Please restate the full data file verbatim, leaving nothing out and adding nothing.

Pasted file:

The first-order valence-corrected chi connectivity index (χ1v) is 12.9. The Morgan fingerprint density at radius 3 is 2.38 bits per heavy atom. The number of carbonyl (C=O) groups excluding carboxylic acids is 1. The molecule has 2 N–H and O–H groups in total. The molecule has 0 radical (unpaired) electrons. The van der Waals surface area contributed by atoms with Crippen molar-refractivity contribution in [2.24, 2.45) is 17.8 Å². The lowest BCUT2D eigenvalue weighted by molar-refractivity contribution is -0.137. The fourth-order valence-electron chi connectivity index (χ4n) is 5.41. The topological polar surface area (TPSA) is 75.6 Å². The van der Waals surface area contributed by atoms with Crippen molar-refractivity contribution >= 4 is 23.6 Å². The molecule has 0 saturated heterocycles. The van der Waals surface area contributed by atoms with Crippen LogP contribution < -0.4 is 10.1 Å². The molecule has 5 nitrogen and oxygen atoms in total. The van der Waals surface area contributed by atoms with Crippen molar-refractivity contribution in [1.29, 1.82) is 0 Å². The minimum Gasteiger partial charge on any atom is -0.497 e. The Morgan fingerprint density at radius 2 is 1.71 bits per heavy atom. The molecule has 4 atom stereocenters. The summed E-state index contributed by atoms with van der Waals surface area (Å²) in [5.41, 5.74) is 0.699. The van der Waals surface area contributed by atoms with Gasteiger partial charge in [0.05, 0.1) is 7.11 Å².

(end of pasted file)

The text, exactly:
The first-order valence-corrected chi connectivity index (χ1v) is 12.9. The Morgan fingerprint density at radius 3 is 2.38 bits per heavy atom. The number of carbonyl (C=O) groups excluding carboxylic acids is 1. The molecule has 2 N–H and O–H groups in total. The molecule has 0 radical (unpaired) electrons. The van der Waals surface area contributed by atoms with Crippen molar-refractivity contribution in [2.24, 2.45) is 17.8 Å². The lowest BCUT2D eigenvalue weighted by molar-refractivity contribution is -0.137. The fourth-order valence-electron chi connectivity index (χ4n) is 5.41. The topological polar surface area (TPSA) is 75.6 Å². The van der Waals surface area contributed by atoms with Crippen molar-refractivity contribution >= 4 is 23.6 Å². The molecule has 0 saturated heterocycles. The van der Waals surface area contributed by atoms with Crippen LogP contribution < -0.4 is 10.1 Å². The molecule has 5 nitrogen and oxygen atoms in total. The van der Waals surface area contributed by atoms with Crippen molar-refractivity contribution in [1.29, 1.82) is 0 Å². The minimum Gasteiger partial charge on any atom is -0.497 e. The Morgan fingerprint density at radius 2 is 1.71 bits per heavy atom. The molecule has 4 atom stereocenters. The summed E-state index contributed by atoms with van der Waals surface area (Å²) in [5.41, 5.74) is 0.699. The van der Waals surface area contributed by atoms with Gasteiger partial charge in [0.05, 0.1) is 7.11 Å².